|Directed by:||Roland Emmerich|
|Written by:||John Orloff|
|Starring:||Rhys Ifans, Vanessa Redgrave, David Thewlis, Rafe Spall, Sebastian Armesto, Xavier Samuel, Edward Hogg, Jamie Campbell Bower, Joely Richardson|
|Released:||November 3, 2011|
Anonymous puts forward a curious theory – William Shakespeare was not one of history’s greatest storytellers. The plays and sonnets that carry his name were actually written by a man born into royalty – the Earl of Oxford.
The reason Oxford didn’t want his name attached was because they were part of a cunning plan to cause division within the English monarchy. Queen Elizabeth had grown old and there was much speculation about who would succeed her on the throne. Oxford was worried that she was being overly influenced by her chief adviser, William Cecil, who wanted to see a Scotsman next wear the crown.
Many of the plays featured political messages and Oxford hoped that it would subtly turn the public against Cecil and his henchmen. The reference is made early in the film that this is a fight that can be won with words as opposed to swords.
Perhaps there is an element of truth in this tale but director Roland Emmerich makes it very hard to believe with this muddled story. The film begins in the 21st Century with Derek Jacobi standing on a stage and giving us a quick history lesson. I’m not sure what purpose this serves.
We are then whisked back into Shakespearean times for a lengthy and confusing introduction. Writer John Orloff has tried to tell this tale using a mix of flash backs and flash forwards. It doesn’t work. It makes it tough to identify each character and work out their role in the larger story. Not helping matters is the fact that for both Queen Elizabeth and the Earl of Oxford, two different actors play the role – one for the “young” version and one for their “old” version.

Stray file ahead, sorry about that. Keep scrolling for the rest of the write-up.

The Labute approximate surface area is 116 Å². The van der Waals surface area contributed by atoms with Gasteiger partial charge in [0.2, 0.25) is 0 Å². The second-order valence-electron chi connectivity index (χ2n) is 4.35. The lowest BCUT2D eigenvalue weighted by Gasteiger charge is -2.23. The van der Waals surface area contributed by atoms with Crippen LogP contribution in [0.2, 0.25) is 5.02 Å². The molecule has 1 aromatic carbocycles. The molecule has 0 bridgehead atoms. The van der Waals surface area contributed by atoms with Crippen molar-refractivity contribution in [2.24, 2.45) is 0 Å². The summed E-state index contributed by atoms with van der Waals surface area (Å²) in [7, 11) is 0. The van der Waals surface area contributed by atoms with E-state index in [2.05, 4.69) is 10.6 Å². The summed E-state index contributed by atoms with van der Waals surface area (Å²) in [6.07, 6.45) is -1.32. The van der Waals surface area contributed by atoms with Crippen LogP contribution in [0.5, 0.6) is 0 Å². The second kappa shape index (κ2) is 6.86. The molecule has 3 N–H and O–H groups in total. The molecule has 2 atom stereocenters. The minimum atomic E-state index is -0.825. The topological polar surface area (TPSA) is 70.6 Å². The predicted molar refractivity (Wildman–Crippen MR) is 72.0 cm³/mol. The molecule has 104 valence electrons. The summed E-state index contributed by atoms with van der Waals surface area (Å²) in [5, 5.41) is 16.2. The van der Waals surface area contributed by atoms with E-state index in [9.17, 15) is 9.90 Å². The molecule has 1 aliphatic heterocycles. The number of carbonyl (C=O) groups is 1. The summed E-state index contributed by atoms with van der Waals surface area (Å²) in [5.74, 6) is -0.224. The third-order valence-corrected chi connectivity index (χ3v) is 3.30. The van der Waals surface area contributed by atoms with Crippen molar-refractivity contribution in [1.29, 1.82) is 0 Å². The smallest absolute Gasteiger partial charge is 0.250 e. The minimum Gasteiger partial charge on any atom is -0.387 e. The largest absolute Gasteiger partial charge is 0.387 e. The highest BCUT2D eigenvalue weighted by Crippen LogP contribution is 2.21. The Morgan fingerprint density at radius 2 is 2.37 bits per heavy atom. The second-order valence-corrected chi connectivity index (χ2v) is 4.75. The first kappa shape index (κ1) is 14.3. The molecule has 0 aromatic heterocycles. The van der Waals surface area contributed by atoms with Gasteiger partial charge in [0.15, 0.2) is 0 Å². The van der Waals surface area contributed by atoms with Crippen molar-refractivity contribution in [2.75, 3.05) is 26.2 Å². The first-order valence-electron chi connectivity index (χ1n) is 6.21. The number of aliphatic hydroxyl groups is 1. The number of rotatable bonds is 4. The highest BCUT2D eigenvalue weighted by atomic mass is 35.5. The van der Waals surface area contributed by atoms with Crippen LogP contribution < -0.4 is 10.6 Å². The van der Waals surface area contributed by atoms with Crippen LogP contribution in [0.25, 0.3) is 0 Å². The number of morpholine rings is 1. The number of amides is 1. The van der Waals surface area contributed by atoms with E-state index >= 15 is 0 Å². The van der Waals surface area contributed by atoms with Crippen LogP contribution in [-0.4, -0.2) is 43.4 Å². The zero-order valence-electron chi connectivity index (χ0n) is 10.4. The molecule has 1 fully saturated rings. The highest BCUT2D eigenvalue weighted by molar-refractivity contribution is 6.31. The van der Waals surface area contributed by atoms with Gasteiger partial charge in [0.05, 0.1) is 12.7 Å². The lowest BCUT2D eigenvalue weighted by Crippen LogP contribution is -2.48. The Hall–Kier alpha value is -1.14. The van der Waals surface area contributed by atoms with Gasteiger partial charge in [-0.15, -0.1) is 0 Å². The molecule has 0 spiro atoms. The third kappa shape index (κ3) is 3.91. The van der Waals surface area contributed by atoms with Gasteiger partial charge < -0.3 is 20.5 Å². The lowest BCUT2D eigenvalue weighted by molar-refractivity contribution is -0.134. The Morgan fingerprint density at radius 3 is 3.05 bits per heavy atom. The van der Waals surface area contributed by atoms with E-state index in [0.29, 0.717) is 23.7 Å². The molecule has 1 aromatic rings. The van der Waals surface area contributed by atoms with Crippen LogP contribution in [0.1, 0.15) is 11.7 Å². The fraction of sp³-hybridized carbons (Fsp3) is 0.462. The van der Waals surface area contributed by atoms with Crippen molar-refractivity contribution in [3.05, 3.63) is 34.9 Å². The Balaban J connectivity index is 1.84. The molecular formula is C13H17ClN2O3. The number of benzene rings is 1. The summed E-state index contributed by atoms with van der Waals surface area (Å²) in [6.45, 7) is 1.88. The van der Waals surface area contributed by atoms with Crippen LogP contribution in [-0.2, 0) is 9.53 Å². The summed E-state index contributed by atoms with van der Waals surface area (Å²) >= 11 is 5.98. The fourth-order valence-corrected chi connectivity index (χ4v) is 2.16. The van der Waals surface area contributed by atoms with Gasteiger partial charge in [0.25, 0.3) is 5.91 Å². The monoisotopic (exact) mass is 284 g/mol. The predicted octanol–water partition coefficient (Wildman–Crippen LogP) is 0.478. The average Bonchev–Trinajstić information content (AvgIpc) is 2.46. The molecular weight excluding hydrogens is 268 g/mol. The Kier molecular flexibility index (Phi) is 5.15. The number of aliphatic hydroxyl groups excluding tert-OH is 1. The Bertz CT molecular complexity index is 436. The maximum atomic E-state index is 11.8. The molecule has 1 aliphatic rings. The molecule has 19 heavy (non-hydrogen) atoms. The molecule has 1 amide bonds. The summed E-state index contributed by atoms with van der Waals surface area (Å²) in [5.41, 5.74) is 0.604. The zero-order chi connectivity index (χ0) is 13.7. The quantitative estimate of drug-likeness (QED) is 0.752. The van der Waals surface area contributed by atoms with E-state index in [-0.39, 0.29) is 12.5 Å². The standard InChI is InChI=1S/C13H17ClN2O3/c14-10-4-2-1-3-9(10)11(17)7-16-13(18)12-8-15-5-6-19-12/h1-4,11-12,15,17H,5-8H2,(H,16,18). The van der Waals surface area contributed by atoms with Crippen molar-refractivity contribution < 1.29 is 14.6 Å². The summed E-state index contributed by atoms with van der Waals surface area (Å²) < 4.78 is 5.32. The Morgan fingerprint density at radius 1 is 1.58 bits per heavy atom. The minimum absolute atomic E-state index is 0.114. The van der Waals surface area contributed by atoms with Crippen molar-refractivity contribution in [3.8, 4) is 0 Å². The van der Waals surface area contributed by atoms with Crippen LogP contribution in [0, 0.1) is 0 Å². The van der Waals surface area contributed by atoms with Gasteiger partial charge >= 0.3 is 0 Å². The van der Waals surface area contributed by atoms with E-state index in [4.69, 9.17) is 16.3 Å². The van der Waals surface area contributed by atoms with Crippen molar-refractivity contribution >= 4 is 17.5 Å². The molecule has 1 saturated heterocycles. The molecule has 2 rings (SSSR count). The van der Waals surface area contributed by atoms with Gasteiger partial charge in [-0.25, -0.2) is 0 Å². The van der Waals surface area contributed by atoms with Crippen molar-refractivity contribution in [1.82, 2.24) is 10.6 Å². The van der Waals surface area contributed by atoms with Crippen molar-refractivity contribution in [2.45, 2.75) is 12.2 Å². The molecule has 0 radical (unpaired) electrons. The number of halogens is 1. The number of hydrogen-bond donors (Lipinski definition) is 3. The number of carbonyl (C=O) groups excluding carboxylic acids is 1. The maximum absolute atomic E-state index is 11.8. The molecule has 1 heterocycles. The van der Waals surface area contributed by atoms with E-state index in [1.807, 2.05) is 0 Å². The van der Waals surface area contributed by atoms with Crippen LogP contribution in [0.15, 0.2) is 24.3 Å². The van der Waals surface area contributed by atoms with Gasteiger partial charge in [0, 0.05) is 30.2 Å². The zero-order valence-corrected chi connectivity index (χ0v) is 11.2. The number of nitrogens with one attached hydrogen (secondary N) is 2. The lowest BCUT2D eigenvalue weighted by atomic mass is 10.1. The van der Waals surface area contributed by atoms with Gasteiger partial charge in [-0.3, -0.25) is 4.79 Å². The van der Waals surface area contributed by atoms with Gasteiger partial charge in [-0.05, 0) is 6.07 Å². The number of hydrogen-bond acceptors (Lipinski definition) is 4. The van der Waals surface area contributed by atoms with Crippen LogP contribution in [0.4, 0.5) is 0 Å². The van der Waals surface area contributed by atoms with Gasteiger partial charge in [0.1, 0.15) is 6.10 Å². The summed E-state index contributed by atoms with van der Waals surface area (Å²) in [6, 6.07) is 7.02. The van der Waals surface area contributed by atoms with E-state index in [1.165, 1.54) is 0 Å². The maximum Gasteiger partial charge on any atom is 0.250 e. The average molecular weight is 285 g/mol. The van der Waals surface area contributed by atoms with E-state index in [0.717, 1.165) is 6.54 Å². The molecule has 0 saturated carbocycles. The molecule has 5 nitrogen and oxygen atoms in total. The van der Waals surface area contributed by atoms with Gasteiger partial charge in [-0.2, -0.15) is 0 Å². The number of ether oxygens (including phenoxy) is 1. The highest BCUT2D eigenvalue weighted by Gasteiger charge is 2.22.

I’ve had the luxury of seeing Anonymous twice – once at the Toronto Film Festival and once here back in Brisbane. You may ask why I wanted to see it again if I disliked it so much on a first viewing. I’ve read a couple of positive reviews over the past few weeks and I felt it deserved another chance. Perhaps I wasn’t in the right frame of mind when I saw it in Toronto.
I admit that I enjoyed it a touch more the second time around. I now knew all the characters and could understand their motives from the beginning. That was the only major improvement though. I still disliked the finale which gets bogged down in melodrama. Did we really need one the characters to tell the Queen just how highly regarded these plays would become? It’s cheesy and unnecessary.
The film’s best performance is provided by Edward Hogg who plays Robert, the hunchbacked son of William Cecil. He is a sly yet awkward individual who is trying to follow in his father’s vindictive footsteps. Also impressive was Jamie Campbell Bower (Sweeney Todd) as the young Earl of Oxford. I didn’t know what to make of Rafe Spall as William Shakespeare. He plays him as such a silly oaf that it’s hard to believe that anyone though him responsible for these plays.
Clocking in at just over two hours, Anonymous moves along at a surprisingly brisk pace. This is an interesting story but it’s just a shame it hasn’t been told a little better.
All Rights Reserved. Matthew Toomey. 2012.